High Peak politicians voice joint opposition to cuts on Buxton to Manchester rail service

High Peak’s civic leaders have bridged the political divide to voice their united opposition to any potential cuts to rail services serving the area’s towns and villages.

Wednesday, 5th January 2022, 10:42 am
Updated Wednesday, 5th January 2022, 10:42 am

High Peak Borough Council leader Anthony Mckeown, Derbyshire County Council leader Barry Lewis and Robert Largan MP have urged Northern Rail to maintain the established twice-hourly service to Manchester, after plans were revealed to strip back the route from December 2022.

While services have already been reduced due to Covid, there is the possibility that cuts will become permanent and leaders fear detrimental effects for local residents, businesses and the economy as a whole.

In a joint letter to the rail operator’s managing director Nick Donovan, the three politicians wrote: “We are completely opposed to the proposed timetable on the Buxton to Manchester line, which serves Buxton, Dove Holes, Chapel-en-le-Frith, Whaley Bridge, Furness Vale and New Mills Newtown within High Peak.

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Buxton station could be much quieter next year if planned timetable changes are approved.

“The timetable proposes maintaining two trains per hour during peak times but reducing services to once an hour during off-peak times. This would be a significant reduction in services and negatively impact the High Peak.”

They added: “We want to see improvements to local services that encourage visitors to the Peak District to travel by public transport rather than by car and enhance the service for our residents who rely on this for access to employment, education, and health services. Reducing rail services on the Buxton line would make this task even more difficult.”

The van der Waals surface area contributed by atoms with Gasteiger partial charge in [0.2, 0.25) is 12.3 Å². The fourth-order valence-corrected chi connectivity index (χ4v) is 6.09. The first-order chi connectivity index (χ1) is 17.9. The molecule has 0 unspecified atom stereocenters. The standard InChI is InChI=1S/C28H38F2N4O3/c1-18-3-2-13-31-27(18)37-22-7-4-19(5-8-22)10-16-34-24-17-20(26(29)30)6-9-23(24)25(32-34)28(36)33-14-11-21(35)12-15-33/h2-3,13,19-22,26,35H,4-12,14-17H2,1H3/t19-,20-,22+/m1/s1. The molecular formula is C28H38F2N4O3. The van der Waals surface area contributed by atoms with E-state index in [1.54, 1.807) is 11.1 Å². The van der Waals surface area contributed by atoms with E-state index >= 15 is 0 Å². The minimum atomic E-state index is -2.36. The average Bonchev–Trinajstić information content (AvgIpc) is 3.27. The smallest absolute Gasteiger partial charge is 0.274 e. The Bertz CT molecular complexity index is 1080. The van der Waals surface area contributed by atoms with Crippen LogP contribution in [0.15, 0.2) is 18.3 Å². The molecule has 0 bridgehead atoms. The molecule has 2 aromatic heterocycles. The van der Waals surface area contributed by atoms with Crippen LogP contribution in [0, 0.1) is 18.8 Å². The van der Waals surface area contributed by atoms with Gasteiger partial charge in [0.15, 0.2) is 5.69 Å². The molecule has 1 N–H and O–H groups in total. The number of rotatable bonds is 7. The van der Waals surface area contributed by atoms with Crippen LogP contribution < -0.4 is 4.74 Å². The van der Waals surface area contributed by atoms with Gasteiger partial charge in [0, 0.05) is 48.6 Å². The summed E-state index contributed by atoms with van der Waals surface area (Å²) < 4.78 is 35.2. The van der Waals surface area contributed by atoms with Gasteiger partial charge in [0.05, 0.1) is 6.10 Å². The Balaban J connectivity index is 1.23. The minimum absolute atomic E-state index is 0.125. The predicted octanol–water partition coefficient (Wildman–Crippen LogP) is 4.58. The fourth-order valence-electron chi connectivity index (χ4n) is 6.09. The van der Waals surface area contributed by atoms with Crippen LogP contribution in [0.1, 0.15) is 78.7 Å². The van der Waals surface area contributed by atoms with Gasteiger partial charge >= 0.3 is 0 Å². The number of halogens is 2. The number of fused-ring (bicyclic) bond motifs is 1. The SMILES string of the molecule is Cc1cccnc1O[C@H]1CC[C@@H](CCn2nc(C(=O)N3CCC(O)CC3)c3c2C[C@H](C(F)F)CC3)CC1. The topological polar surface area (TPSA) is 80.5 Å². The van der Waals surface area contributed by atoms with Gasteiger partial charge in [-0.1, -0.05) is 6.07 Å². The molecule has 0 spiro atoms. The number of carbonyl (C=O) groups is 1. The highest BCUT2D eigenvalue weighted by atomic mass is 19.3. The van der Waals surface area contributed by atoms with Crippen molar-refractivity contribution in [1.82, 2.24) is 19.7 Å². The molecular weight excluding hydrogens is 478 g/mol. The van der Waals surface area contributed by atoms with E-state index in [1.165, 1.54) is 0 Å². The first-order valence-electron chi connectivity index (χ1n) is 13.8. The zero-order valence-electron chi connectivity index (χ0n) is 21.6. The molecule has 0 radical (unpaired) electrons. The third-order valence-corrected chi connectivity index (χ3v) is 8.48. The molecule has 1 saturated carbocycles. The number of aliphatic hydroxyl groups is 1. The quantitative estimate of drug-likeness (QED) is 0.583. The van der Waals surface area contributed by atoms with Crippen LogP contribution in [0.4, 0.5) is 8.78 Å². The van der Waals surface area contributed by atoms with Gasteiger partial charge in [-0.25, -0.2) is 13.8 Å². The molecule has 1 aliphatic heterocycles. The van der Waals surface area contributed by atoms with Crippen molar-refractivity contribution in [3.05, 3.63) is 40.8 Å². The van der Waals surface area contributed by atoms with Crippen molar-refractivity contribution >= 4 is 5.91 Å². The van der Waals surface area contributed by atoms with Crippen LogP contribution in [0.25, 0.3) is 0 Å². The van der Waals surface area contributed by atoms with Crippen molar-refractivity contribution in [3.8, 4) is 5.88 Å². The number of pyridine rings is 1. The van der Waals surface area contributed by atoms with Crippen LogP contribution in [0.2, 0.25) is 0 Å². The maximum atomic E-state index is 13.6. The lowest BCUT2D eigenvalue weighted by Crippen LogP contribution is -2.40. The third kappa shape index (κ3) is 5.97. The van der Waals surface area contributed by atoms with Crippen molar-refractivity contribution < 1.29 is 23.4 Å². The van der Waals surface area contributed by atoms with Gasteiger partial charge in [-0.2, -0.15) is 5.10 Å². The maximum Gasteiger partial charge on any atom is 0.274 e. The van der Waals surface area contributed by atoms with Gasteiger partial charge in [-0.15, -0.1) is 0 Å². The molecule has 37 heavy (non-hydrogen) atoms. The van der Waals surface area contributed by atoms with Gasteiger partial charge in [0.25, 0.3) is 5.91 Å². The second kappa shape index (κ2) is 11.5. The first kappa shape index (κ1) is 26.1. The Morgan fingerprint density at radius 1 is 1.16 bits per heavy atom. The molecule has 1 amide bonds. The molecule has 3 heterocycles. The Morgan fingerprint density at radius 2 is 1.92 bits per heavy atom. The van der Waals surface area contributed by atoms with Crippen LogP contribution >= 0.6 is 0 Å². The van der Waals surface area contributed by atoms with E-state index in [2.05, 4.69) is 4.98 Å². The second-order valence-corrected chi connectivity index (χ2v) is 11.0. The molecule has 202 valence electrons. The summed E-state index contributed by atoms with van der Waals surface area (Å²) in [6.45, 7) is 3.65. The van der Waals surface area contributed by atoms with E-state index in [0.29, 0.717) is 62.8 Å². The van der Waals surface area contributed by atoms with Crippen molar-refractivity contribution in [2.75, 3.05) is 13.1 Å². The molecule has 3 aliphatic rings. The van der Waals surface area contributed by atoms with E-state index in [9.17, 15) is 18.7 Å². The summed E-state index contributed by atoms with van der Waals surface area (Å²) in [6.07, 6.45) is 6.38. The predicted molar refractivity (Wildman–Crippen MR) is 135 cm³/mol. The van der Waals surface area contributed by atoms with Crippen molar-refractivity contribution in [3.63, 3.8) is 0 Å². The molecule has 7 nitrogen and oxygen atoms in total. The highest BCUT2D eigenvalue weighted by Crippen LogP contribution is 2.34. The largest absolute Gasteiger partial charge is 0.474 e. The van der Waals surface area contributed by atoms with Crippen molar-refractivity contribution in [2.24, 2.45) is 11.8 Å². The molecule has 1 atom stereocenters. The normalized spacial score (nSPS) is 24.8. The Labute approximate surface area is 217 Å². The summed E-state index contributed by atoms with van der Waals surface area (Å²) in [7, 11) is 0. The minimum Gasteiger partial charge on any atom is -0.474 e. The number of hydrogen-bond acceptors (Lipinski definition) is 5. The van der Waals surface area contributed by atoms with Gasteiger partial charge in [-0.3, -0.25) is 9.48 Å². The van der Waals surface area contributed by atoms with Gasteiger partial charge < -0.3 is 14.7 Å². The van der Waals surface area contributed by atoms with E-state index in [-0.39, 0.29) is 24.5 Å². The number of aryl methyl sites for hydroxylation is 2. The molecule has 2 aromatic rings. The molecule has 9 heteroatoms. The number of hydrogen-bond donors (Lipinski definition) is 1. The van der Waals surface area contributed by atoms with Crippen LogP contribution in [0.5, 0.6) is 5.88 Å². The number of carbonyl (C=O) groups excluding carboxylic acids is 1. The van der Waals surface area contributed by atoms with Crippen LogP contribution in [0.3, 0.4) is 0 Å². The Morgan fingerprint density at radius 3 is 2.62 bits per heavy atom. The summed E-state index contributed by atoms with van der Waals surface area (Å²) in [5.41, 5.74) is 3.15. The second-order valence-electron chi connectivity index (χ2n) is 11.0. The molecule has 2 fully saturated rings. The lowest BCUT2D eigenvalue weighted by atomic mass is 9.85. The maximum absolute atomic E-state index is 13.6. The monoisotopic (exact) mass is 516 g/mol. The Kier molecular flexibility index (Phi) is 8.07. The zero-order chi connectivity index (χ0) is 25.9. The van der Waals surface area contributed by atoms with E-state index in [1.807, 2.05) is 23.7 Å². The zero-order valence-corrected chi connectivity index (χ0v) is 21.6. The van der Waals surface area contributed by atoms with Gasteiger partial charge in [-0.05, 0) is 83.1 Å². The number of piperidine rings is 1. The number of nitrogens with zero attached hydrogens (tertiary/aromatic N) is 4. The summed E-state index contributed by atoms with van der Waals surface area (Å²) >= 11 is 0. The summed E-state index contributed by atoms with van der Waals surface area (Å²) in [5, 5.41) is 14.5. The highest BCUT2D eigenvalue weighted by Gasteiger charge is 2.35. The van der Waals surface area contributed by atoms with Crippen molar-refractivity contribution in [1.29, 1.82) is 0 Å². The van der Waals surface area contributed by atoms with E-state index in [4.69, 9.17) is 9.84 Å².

Last year, the Department for Transport, Transport for the North and Network Rail led a public consultation on rail timetabling following work undertaken during 2020 by the Manchester Recovery Task Force.

The organisations are looking to address structural issues around the pre-Covid timetable which had frequently caused chaos for commuter links into the city, and provide reliable performance while more permanent infrastructure solutions are developed.

Despite significant opposition to the Buxton service cut, it was specifically included in the final recommendations of the task force as one of the few major changes compared with the 2019 timetable. The report describes its proposals as a “a reliable timetable in the short term as post Covid demand recovers”.

A second consultation on the changes closed on December 31, and route operators including Northern will now consider all feedback before making any final amendments.

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